My first trip out with Diana was the Auckland Winter Gardens, one of my favourite places in the world – it’s where I asked my wife to marry me. This picture captured everything I hoped I could with Lomography, one of my favourite places looking as magical as if it were in Narnia:
Finally, I took this shot of my kids using the La Sardina with me lying down as they played with water in the garden. It’s random, happy, and I couldn’t imagine getting wet trousers with any other camera.
4. What about five (5) of your first least favorite photos from your first film camera?
That’s a hard question, those that don’t cut the mustard don’t go on the site. But if I had to choose…
The first photo is an odd one, I nearly put it in the trash, it feels flat and lifeless, hard to see what’s going on, all monotone. Yet, it was hand picked for the home page of the site; then, the likes came pouring in! I believe this is one of the things that makes Lomography so interesting, you never know what the community is going to think of what you’ve done, and everyone is so supportive. The second photo is underexposed and uninteresting! The reality was more intense than I captured and when that happens, which is rare, it’s disappointing.
In the first photo, it feels like there is no meaning, nothing going on. The second one is just plain boring. The third is kind of predictable, not original but even so Diana gives the girls an aura of beauty that real life didn’t have.
5. What was the first lesson you learned from Lomography/analogue photography?
To relinquish control. I am a bit of a control freak and the Prakitca encourages that in me, and I overthink things. With the Lomography cameras I’ve now collected, especially La Sardina, I have to just let the camera get on with it. Some of the best results I’ve had have just been when I relinquished control and rolled around on the floor, or tried shooting from the hip.
I like nothing less than boring staged ‘cheese’ photos of people and the shots I now have of the kids playing are some of the most favorite photos I’ve ever taken. So go for it, and don’t be scared to shoot from the hip.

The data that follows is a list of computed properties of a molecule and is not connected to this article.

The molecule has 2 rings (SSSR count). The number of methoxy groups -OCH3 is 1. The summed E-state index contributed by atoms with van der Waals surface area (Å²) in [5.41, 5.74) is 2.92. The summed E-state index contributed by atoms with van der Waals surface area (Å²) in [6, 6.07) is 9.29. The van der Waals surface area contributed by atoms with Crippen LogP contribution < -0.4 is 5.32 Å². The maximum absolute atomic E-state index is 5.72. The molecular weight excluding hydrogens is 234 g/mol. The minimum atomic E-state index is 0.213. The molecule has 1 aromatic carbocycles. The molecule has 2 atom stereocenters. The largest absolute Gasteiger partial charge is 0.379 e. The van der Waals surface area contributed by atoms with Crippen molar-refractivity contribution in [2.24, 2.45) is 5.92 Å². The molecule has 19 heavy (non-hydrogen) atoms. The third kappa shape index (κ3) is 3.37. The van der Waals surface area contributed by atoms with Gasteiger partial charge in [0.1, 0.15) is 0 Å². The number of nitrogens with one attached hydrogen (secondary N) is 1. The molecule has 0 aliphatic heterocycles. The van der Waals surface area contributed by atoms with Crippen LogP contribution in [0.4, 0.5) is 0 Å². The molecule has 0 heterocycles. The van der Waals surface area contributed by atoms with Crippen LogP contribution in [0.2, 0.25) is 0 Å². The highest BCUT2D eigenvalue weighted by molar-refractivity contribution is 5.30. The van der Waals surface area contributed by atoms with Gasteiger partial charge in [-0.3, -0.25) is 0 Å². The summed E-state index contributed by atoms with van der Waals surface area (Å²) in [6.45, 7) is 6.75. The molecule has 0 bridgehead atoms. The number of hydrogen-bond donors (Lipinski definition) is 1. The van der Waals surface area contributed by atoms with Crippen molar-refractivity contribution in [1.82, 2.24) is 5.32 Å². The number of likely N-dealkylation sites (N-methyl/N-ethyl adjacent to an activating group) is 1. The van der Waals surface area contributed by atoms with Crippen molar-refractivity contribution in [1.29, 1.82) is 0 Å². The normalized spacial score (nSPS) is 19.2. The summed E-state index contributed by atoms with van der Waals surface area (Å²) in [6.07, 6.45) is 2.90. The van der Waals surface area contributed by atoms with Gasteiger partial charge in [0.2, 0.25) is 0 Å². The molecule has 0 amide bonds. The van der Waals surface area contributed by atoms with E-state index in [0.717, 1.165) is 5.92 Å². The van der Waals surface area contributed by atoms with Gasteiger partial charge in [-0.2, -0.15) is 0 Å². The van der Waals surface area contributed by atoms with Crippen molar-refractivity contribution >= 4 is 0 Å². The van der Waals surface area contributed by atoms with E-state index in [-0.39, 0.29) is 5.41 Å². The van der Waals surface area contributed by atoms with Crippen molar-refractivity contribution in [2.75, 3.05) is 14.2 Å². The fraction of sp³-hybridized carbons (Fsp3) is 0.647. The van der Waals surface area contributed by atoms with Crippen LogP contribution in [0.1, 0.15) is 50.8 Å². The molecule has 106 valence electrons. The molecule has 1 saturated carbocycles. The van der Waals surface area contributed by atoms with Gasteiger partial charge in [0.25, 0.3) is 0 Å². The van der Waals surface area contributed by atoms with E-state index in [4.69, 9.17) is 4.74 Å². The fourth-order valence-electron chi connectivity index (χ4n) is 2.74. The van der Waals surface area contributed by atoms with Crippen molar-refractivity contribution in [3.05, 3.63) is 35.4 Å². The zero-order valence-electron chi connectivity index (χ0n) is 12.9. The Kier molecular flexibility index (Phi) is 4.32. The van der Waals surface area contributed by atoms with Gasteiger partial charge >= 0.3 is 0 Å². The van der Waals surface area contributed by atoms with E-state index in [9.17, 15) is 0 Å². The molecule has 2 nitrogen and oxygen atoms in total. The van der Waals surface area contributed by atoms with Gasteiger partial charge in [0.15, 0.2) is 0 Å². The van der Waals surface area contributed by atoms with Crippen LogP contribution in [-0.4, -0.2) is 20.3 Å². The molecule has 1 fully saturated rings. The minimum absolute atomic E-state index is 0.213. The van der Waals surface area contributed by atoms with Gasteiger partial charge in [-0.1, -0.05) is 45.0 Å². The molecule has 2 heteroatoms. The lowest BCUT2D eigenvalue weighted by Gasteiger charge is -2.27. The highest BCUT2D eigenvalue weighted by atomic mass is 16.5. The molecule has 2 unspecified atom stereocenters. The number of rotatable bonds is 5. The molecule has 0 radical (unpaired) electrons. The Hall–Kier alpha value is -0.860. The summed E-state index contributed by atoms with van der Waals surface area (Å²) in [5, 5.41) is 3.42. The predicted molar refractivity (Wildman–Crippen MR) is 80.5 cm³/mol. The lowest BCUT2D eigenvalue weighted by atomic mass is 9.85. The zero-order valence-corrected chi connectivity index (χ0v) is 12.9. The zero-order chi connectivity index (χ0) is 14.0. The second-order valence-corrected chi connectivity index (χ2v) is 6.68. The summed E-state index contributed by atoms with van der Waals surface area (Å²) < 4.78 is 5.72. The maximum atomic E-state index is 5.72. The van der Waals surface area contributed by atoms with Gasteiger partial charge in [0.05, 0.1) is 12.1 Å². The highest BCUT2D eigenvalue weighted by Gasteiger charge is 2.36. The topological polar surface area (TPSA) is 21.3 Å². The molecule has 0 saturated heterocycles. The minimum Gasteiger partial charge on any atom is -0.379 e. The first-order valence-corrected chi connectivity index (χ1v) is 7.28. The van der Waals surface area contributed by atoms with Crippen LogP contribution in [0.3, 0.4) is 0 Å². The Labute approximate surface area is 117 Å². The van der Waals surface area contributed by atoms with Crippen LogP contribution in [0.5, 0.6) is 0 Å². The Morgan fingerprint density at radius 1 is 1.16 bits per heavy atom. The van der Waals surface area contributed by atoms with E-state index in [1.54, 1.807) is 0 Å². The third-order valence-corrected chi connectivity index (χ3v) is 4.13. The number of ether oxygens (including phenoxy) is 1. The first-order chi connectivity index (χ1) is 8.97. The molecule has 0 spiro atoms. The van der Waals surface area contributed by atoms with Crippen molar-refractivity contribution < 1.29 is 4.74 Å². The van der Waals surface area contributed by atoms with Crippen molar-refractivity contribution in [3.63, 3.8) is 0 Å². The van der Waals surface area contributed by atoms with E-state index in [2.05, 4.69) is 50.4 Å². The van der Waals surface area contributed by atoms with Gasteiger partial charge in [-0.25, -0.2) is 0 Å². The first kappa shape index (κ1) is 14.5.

6. What was the first obstacle you faced while shooting film?
This time around? Loading and unloading 120 format film. I’m now fluid at it but to start with I was l getting more light leaks than I cared for, licking paper that was actually a sticker, trying to peel off non-existent backing on paper that was supposed to be licked.
I’m glad I persevered though, I adore the detail, the square shots, the freedom that comes from only having 12 shots on a roll. I wouldn’t be without a 120 camera at all times.
7. Was there a specific technique or style you wanted to achieve with your first film camera? Was it successful or not?
Cross-processing. I was fascinated by it, all the bluey, yellowy, greenyness of it all. The heavy contrasts. Imagine how shocked I was when it turned out pinky red! I didn’t know the one type of film I’d chosen was known for going red. In a way, you could call it unsuccessful, but the photos I’d taken were all of flowers in the red colour range so they exploded on the film. They are still some of my favourite shots and I think always will be.
8. Lastly, what would you advise someone who plans to shoot with a film camera for the first time?
Firstly, unlike many internet communities, the Lomography community is here to help. Want to know how someone achieved a shot? Ask. Don’t be afraid. Everyone here is giving, sharing and inclusive. Secondly, what you are about to do is a world away from digital photography. It’s going to be exciting, unusual, unpredictable, and exhilarating. Choose a camera that is totally different from anything you are used to, choose a film that’s going to misbehave, something expired, something vivid-coloured. That way, you’ll have no expectations beyond the unexpected and you will relish the bizarre, amazing, other-worldly images you make.
And on that note I’ll leave you with an example, my most liked photo, and one of my favourites. You could never do this with a digital camera without spending hours in Photoshop. It’s my very first shot with my Holga.
We hope you got inspired and learned something from our lengthy chat with Adam! Stay tuned for more installments for the First Impressions series in the coming weeks!